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photo by Albert Witzel (1921)
June 14, 1890|
Rising Fawn, Georgia, U.S.
|Died||March 27, 1989
Bratenahl, Ohio, U.S.
|Spouse(s)||Colonel J.L. Stephenson (?-?) (div.)
Robert Ellis (1920–1923) (div.)
James R. Quirk (1926–1932) (his death)
Carl Norton Osborne (?-1982)
May Allison (June 14, 1890 – March 27, 1989) was an American stage and film actress whose greatest success was achieved in the early part of the 20th century in the medium of silent film.
Life and career
Allison was born in Rising Fawn, Georgia, the youngest of five children born to Dr. John Simon (Sam) Allison and Nannie Virginia (Wise) Allison.
Violet eyed, Allison made her Broadway stage debut in the 1914 production of Apartment 12-K before settling in Hollywood, California in the early days of motion pictures. Allison's screen debut was as an ingenue in the 1915 star-making Theda Bara vehicle A Fool There Was. When Allison was cast that same year opposite actor Harold Lockwood in the Allan Dwan directed romantic film David Harum, audiences quickly became enamored of the onscreen duo and the two began a hugely successful onscreen film collaboration. Possibly the first such publicly celebrated "romantic duo" of the silver-screen, the two actors were never romantically involved offscreen. The pair starred in approximately twenty-five highly successful features together during the World War I era.
Allison and Lockwood's highly popular film romances ended, however, when in 1918 Lockwood died at the age of 31 after contracting Spanish influenza, a deadly epidemic that swept the world from 1918 through 1919 killing 50 to 100 million people globally. Allison's career then faltered markedly without her popular leading male co-star.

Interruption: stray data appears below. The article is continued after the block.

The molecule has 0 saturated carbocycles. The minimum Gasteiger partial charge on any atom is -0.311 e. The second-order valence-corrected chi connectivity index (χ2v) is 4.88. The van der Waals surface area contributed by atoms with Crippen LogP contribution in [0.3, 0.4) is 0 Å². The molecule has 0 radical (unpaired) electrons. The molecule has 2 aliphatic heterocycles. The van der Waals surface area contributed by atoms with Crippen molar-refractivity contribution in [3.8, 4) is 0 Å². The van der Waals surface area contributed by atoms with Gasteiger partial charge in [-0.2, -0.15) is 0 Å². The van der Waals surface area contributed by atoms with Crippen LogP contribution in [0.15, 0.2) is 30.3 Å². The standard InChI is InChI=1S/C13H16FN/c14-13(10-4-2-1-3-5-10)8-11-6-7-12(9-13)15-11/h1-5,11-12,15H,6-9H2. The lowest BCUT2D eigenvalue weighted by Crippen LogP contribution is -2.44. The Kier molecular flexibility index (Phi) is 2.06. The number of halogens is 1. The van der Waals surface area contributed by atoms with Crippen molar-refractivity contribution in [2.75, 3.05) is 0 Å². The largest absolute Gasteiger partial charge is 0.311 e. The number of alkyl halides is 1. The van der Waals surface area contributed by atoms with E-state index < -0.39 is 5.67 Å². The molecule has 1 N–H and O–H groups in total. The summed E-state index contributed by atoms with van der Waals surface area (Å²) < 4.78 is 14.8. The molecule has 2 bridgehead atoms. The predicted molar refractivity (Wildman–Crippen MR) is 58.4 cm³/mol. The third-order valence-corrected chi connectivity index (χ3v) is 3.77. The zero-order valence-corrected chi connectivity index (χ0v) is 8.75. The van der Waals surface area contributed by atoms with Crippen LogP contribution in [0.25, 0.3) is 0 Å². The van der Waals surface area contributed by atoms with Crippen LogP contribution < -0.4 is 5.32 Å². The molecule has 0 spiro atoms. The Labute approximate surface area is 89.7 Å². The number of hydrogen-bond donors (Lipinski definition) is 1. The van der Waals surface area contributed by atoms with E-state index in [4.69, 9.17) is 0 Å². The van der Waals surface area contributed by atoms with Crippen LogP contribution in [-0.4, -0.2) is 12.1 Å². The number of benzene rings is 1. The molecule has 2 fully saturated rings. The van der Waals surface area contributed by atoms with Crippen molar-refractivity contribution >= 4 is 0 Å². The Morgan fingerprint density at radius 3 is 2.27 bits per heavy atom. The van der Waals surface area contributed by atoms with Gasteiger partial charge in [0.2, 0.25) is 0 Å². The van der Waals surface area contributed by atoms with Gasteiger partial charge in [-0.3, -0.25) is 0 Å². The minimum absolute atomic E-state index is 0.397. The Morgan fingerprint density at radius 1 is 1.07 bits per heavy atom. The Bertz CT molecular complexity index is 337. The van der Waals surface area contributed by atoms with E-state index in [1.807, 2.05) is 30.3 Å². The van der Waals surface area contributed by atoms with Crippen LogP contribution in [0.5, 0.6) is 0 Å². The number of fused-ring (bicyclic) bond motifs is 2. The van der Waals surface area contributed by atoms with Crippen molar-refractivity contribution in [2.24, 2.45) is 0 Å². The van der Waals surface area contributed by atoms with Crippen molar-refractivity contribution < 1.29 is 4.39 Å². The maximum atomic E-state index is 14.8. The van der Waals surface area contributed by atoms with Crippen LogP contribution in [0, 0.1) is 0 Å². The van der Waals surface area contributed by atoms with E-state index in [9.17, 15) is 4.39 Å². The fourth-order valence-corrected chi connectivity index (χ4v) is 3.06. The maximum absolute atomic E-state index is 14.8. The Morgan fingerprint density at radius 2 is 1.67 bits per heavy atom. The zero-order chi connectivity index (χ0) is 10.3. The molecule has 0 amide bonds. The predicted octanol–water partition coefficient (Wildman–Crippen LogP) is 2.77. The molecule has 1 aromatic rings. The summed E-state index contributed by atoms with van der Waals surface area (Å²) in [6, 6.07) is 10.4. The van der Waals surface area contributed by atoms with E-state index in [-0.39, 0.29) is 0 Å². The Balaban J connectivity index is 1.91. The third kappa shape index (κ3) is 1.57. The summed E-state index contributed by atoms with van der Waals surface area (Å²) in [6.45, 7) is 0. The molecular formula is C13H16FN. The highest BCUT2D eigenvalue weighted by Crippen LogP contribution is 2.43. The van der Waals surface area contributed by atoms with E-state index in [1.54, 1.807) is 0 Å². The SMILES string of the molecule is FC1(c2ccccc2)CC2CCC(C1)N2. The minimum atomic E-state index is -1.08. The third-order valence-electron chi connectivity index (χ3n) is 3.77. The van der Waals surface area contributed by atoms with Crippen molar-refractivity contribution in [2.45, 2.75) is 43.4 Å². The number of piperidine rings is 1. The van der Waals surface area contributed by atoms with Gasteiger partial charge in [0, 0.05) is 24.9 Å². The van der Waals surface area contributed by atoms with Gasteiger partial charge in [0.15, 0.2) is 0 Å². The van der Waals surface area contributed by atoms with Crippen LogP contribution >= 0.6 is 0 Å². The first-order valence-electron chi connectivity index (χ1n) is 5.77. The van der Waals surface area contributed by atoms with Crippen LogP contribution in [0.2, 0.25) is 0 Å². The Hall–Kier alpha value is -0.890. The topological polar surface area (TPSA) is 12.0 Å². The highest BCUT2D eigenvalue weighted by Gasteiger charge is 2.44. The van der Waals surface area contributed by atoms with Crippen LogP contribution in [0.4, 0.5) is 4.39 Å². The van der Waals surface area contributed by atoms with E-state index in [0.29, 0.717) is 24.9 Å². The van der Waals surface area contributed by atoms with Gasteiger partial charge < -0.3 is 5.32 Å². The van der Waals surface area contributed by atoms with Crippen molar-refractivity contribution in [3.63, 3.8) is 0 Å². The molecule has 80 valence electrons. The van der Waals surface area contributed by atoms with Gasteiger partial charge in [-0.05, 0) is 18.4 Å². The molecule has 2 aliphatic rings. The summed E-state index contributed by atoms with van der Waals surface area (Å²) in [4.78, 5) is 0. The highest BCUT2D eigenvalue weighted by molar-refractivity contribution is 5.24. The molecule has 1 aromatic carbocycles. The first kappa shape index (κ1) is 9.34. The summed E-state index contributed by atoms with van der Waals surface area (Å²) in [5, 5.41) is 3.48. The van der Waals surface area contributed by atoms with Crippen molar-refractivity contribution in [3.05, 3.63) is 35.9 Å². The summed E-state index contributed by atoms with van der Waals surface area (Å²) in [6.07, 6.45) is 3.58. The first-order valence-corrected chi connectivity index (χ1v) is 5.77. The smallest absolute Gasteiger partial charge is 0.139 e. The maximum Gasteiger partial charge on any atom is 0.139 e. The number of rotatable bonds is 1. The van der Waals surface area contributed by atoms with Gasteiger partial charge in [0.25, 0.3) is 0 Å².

Allison continued to act in films throughout the 1920s, although she never received the same amount of public acclaim as when she starred opposite Harold Lockwood. Her last film before retiring was 1927's The Telephone Girl opposite Madge Bellamy and Warner Baxter.
In 1920, Allison married writer and actor Robert Ellis. The couple divorced in 1923. Allison then married Photoplay magazine editor James R. Quirk, a union that lasted until 1932. Allison's third marriage, to Carl Norton Osborne, lasted over forty years until his death in 1982. In her later years, May Allison spent much of her time at her vacation home in Tucker's Town, Bermuda and was a Patron of the Cleveland Symphony. She died of respiratory failure in Bratenahl, Ohio in 1989 at the age of 98 and buried at the Gates Mills South Cemetery in Gates Mills, Cuyahoga County, Ohio.
- A Fool There Was (1915)
- David Harum (1915)
- The Great Question (1915)
- The Buzzard's Shadow (1915)
- The Other Side of the Door (1916)
- The Secret Wire (1916)
- The Gamble (1916)
- The Man in the Sombrero (1916)
- The Broken Cross (1916)
- Lillo of the Sulu Seas (1916)
- Big Tremaine (1916)
- Fair and Warmer (1919)
- Held In Trust (1920)
- The Greater Glory (1926)
- Mismates (1926)
- The City (1926)
|Wikimedia Commons has media related to May Allison.|
- May Allison at the Internet Movie Database
- May Allison at AllMovie
- May Allison at Silent Ladies & Gents
- May Allison at Find a Grave
- May Allison at Virtual History